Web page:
Push for diplomatic breakthrough in East Med amid uncertainty

Push for diplomatic breakthrough in East Med amid uncertainty

German Chancellor Angela Merkel on Thursday resumed efforts to reduce tensions in the Eastern Mediterranean, following Wednesday’s public call by US Secretary of State Mike Pompeo for a moratorium and dialogue. Merkel contacted Turkish President Recep Tayyip Erdogan to discuss the situation. Until late on Thursday night she had not spoken to Greek Prime Minister Kyriakos Mitsotakis. 

According to Turkey’s Anadolu news agency Erdogan described the attitude of some European countries supporting what he called “the selfish and unjust behavior of Greece” as “unacceptable.”

Also on Thursday, it emerged from Turkey that the Presidential Palace forwarded Erdogan’s speech to a closed meeting of party officials to the Turkish press, suggesting that he wants dialogue with Greece. According to Turkish media, Erdogan stated that “on the issue of the Eastern Mediterranean, we will proceed within the framework of diplomacy. Turkey is 100% right regarding its rights in the East Med.”

If Greece stops increasing tension, he said, then through diplomacy both countries can reach a “win-win” situation. “We must highlight the collaborations and mutual support efforts we had with the countries of the region, mainly with Greece, to bring this effort to the table of dialogue and to explain it to the public,” he said.

His remarks were received with some caution in Athens, as on the one hand Turkey’s Oruc Reis survey vessel is still active in the area south of Kastellorizo, and on the other Erdogan’s incendiary rhetoric in recent days has been anything but conciliatory.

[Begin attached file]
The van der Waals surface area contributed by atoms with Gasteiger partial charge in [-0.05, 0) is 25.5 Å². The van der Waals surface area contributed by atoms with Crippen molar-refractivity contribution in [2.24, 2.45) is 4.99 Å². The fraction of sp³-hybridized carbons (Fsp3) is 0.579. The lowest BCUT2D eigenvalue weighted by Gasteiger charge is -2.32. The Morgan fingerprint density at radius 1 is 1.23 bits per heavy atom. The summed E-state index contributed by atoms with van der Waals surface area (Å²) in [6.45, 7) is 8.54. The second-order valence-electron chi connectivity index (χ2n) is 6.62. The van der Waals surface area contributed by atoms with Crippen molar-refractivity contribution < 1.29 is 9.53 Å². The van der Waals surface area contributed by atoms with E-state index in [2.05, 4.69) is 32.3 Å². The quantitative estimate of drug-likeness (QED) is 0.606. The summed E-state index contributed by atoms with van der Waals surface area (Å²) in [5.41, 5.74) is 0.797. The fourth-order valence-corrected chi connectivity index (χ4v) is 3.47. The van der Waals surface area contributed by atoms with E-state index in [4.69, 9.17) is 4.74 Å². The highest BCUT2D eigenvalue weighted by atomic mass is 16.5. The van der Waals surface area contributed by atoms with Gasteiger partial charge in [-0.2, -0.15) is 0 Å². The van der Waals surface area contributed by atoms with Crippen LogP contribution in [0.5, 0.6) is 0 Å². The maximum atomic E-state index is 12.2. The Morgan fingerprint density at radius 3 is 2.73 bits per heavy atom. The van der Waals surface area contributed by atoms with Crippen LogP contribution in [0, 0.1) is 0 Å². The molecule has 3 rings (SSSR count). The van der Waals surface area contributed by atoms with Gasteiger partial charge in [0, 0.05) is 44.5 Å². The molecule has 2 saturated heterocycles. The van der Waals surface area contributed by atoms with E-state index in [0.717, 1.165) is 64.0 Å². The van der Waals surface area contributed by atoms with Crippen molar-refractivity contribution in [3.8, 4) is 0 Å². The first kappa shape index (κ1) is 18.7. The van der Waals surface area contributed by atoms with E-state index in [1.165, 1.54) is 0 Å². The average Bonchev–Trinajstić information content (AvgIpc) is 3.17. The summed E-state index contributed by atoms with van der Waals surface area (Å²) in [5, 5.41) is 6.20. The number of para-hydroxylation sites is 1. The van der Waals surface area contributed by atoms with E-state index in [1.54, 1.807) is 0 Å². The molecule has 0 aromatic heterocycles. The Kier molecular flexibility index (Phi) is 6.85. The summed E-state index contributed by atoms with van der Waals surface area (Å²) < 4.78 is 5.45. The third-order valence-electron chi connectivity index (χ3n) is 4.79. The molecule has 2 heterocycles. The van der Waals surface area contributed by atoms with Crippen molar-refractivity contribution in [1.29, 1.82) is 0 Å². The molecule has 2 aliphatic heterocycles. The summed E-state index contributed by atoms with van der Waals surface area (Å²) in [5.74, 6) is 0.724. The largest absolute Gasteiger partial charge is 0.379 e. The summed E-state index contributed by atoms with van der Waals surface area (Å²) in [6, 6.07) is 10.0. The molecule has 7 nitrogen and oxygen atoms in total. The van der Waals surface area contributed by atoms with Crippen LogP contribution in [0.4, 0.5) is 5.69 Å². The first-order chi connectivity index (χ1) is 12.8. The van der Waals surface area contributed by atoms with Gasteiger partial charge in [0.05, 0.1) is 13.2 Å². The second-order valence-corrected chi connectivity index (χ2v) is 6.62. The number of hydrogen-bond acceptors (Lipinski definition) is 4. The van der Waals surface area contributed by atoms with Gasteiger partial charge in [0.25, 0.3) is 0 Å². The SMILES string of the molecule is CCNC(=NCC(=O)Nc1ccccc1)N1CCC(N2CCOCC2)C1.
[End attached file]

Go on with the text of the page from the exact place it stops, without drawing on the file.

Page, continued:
“It’s up to Ankara to choose either de-escalation or sanctions,” government spokesman Stelios Petsas said on Thursday, adding that “dialogue under threats is not possible.”

Meanwhile Greek diplomatic sources refuted reports according to which Greece and Turkey had agreed to NATO-brokered technical talks. The comments came in response to a statement by NATO Secretary-General Jens Stoltenberg that the two countries’ leaders had agreed to start talks.

“We take into account the NATO secretary-general’s intention to work to establish de-escalation mechanisms within NATO,” the sources said. “However, de-escalation can only be achieved with the immediate withdrawal of all Turkish ships from the Greek continental shelf,” they added.

Russia’s Foreign Ministry spokeswoman Maria Zakharova denied meanwhile that Moscow is supporting Turkey after it was announced that Russia will hold live-fire naval exercises in the Eastern Mediterranean. Moscow, she said “[does] not seek to benefit from cross-border discord.”

“This approach fully applies to the Eastern Mediterranean, a sensitive and explosive region,” she said.

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